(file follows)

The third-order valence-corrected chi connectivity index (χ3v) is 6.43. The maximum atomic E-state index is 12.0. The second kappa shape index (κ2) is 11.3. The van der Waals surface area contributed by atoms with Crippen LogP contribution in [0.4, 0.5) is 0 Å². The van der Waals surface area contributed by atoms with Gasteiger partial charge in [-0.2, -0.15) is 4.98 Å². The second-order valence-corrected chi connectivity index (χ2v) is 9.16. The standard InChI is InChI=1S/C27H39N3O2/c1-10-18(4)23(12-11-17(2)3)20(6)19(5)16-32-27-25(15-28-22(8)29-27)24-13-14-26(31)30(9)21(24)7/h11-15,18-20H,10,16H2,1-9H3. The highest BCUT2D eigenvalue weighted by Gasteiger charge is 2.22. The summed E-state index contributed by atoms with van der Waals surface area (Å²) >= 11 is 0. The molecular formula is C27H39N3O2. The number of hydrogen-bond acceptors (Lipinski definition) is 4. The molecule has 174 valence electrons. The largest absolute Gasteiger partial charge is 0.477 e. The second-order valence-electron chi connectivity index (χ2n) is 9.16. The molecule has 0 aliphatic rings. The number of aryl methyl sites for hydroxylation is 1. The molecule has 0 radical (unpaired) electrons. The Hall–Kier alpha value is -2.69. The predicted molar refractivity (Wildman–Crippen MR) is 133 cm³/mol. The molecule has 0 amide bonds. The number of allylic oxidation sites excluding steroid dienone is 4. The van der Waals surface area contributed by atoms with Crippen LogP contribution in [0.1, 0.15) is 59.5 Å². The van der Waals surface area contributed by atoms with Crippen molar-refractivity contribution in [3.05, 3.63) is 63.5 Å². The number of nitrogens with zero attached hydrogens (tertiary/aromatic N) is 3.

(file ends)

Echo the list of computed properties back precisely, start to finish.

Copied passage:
The third-order valence-corrected chi connectivity index (χ3v) is 6.43. The maximum atomic E-state index is 12.0. The second kappa shape index (κ2) is 11.3. The van der Waals surface area contributed by atoms with Crippen LogP contribution in [0.4, 0.5) is 0 Å². The van der Waals surface area contributed by atoms with Gasteiger partial charge in [-0.2, -0.15) is 4.98 Å². The second-order valence-corrected chi connectivity index (χ2v) is 9.16. The standard InChI is InChI=1S/C27H39N3O2/c1-10-18(4)23(12-11-17(2)3)20(6)19(5)16-32-27-25(15-28-22(8)29-27)24-13-14-26(31)30(9)21(24)7/h11-15,18-20H,10,16H2,1-9H3. The highest BCUT2D eigenvalue weighted by Gasteiger charge is 2.22. The summed E-state index contributed by atoms with van der Waals surface area (Å²) >= 11 is 0. The molecular formula is C27H39N3O2. The number of hydrogen-bond acceptors (Lipinski definition) is 4. The molecule has 174 valence electrons. The largest absolute Gasteiger partial charge is 0.477 e. The second-order valence-electron chi connectivity index (χ2n) is 9.16. The molecule has 0 aliphatic rings. The number of aryl methyl sites for hydroxylation is 1. The molecule has 0 radical (unpaired) electrons. The Hall–Kier alpha value is -2.69. The predicted molar refractivity (Wildman–Crippen MR) is 133 cm³/mol. The molecule has 0 amide bonds. The number of allylic oxidation sites excluding steroid dienone is 4. The van der Waals surface area contributed by atoms with Crippen LogP contribution in [0.1, 0.15) is 59.5 Å². The van der Waals surface area contributed by atoms with Crippen molar-refractivity contribution in [3.05, 3.63) is 63.5 Å². The number of nitrogens with zero attached hydrogens (tertiary/aromatic N) is 3.